What’s your succession plan?

Diane Hall

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Three generations of blonde women

I’m loving that ‘Succession’ is back on our screens. This wealthy but vastly dysfunctional Roy family (I’m guessing) is based on the real life Murdoch clan and their media empire. What the Roys lack in love for each other is made better by the wealth and power they enjoy. Each to their own. I can’t deny it makes great viewing.


Outside of the Roys, there are many other owners of family businesses who will have/have had the dilemma of who to pass the business to when they retire.


Some businesses stay in the family for many generations. The company simply adapts to changing times, technologies and customer bases as the decades pass. Others find this much harder—a situation that isn’t helped if the family members are all arguing with each other about the direction theybelieve the business should take.


Another programme I enjoy, which is often shown on one of the repeat channels, is Country House Rescue. The majority of the people they feature are families in exactly the same predicament. A grand house that has been in their families for years risks being sold, unless they find enough income to pay for its upkeep. For many, the fortune that their ancestors once enjoyed to build/buy the grand house in the first place has long since disappeared, and they’re forced with finding new ways to generate income.


Predictably, the younger generations suggest holding events in these grand houses and make plans for extensive car parks and the renovation of outhouses or spare rooms into accommodation. And, just as predictably, their parents/grandparents baulk at the idea of people in ‘their house’ and they interfere with the renovation plans because they’re so resistant to the changes.


This can happen in businesses when handed down to the next generation. The founder or last caretaker finds it too difficult to give up the reins completely and contests every adaptation, creating numerous stalemate scenarios, which ultimately have a detrimental effect on the company and confuses its clientele past and present.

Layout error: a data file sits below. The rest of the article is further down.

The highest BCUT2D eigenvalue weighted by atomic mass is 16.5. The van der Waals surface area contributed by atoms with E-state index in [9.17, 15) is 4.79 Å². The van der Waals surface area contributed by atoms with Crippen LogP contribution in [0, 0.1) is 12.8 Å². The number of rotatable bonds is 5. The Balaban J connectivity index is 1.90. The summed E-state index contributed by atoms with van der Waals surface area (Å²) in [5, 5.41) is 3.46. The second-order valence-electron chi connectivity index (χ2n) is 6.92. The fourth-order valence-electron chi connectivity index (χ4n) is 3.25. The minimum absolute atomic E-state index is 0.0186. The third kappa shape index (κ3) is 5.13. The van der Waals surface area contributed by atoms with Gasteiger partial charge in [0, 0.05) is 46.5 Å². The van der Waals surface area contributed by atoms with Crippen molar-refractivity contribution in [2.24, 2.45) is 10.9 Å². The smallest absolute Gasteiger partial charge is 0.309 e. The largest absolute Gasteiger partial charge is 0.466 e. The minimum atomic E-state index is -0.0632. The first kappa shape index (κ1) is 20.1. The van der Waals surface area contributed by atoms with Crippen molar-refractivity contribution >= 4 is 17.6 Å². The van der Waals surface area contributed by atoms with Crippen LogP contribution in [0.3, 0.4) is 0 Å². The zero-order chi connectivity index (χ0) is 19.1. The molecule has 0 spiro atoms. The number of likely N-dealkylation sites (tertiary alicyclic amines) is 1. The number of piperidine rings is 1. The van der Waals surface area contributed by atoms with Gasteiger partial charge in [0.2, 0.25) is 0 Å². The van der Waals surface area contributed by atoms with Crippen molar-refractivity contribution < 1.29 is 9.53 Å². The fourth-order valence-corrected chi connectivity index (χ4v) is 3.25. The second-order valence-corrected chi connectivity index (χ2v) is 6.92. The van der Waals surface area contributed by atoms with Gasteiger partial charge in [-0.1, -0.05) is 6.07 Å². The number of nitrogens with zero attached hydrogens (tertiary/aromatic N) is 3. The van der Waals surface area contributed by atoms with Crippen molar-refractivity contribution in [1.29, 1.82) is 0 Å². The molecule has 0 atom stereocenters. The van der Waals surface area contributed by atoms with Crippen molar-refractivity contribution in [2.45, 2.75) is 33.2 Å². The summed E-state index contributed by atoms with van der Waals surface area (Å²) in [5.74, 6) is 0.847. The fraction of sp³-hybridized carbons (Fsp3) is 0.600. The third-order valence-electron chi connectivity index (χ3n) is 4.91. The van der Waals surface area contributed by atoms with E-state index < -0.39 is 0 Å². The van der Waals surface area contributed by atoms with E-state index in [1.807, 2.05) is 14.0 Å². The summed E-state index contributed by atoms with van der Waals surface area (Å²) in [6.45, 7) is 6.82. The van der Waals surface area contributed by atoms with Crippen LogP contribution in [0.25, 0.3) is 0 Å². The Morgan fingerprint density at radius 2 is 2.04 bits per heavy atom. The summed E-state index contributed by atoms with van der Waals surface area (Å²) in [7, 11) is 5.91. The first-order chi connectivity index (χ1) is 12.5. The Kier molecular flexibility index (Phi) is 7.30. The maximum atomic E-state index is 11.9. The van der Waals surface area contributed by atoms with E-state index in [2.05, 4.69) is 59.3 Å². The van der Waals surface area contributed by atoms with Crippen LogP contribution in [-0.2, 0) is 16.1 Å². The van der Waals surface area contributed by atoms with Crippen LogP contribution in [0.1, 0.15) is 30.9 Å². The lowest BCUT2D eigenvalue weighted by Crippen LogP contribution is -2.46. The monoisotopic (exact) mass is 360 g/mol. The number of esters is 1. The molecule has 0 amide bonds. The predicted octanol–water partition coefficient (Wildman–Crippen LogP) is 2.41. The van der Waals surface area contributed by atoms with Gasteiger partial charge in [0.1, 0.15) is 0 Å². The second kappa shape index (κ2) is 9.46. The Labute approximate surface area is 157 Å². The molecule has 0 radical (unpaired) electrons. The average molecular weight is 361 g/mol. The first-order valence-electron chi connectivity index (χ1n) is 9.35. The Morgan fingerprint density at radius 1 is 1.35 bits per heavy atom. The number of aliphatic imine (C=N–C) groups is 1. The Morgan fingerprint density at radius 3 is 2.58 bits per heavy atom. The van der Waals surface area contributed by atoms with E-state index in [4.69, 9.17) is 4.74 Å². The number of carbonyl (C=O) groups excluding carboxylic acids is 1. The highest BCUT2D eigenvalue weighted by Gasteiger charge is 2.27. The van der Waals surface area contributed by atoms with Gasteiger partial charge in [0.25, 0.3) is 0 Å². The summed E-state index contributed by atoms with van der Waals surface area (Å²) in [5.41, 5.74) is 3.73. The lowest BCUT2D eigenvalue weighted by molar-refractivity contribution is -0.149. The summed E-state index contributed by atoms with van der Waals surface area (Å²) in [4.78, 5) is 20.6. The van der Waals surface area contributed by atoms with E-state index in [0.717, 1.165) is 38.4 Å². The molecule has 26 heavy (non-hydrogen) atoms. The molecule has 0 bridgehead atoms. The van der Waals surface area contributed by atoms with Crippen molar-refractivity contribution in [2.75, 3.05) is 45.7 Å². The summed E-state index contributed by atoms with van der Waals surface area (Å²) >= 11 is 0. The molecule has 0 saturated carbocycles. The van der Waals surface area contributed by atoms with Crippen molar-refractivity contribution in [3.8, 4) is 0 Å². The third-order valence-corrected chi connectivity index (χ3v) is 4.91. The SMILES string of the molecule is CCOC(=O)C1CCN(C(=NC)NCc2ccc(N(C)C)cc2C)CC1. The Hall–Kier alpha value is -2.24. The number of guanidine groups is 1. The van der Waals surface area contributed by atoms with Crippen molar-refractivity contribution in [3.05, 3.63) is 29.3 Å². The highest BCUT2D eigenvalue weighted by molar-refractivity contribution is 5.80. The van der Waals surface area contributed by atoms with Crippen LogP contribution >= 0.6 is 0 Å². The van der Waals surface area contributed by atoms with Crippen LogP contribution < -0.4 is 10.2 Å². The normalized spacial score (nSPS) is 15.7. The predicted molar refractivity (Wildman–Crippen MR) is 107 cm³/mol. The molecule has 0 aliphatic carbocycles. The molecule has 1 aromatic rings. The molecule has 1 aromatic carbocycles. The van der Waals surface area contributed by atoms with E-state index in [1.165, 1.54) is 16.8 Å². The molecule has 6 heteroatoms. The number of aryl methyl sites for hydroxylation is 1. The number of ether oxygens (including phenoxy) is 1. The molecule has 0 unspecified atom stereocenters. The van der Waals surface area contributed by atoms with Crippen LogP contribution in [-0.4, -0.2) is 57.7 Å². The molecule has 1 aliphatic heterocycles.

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Young Smiling Woman Working On Laptop And Taking Care About Baby At Home

Young Smiling Woman Working On Laptop And Taking Care About Baby At Home

I get that it must be hard to see someone making changes you don’t agree with in the company you’ve started. But change is inevitable in everything. No one lives forever, and if you truly want your business to outlive you, and for it to continue to grow, you have to detach yourself from it. It’s one of the most well-known rules in business, that you should base your decisions on logic rather than emotion, and it’s no different when it comes to your succession plans. Even if some of the next owner’s decisions make your toes curl, you have to remember that it’s their business now, and they may have a much better knowledge of modern customer behaviour than you.


What if you have more than one child and all of them are willing to take the reins when you retire—what do you do then?


It may feel to them that you’re favouring one child over another if they’re not all equally responsible for the business’s ongoing success; however, just as above, if it’s a decision based on logic and what’s best for the company, it’s difficult to argue. In this scenario, it may be better to involve people outside of the family in the decision, and to look at each child’s skills and experience rather than their pecking order in the family unit.


If it’s still too difficult to choose, legal papers can be drawn up that give all your offspring equal responsibility and control. In time, a natural order may occur; one or more of your children may not like being one of the head honchos after all, or it may become plain that someone pulls their weight much more than their siblings. At that point, a review of the business’s leadership can be carried out to one that’s more appropriate, and which will secure the future of the enterprise.


Whatever the family situation, it’s inevitable that there will be a period of uncertainty and adjustment between one generation running the business well and the next generation taking the mantle and driving the same growth. There could be fallouts, arguments and damage to the company in the short-term, but eventually any new changes will become yesterday’s news and all parties involved will become used to their smaller or bigger roles in the business’s day to day routine.

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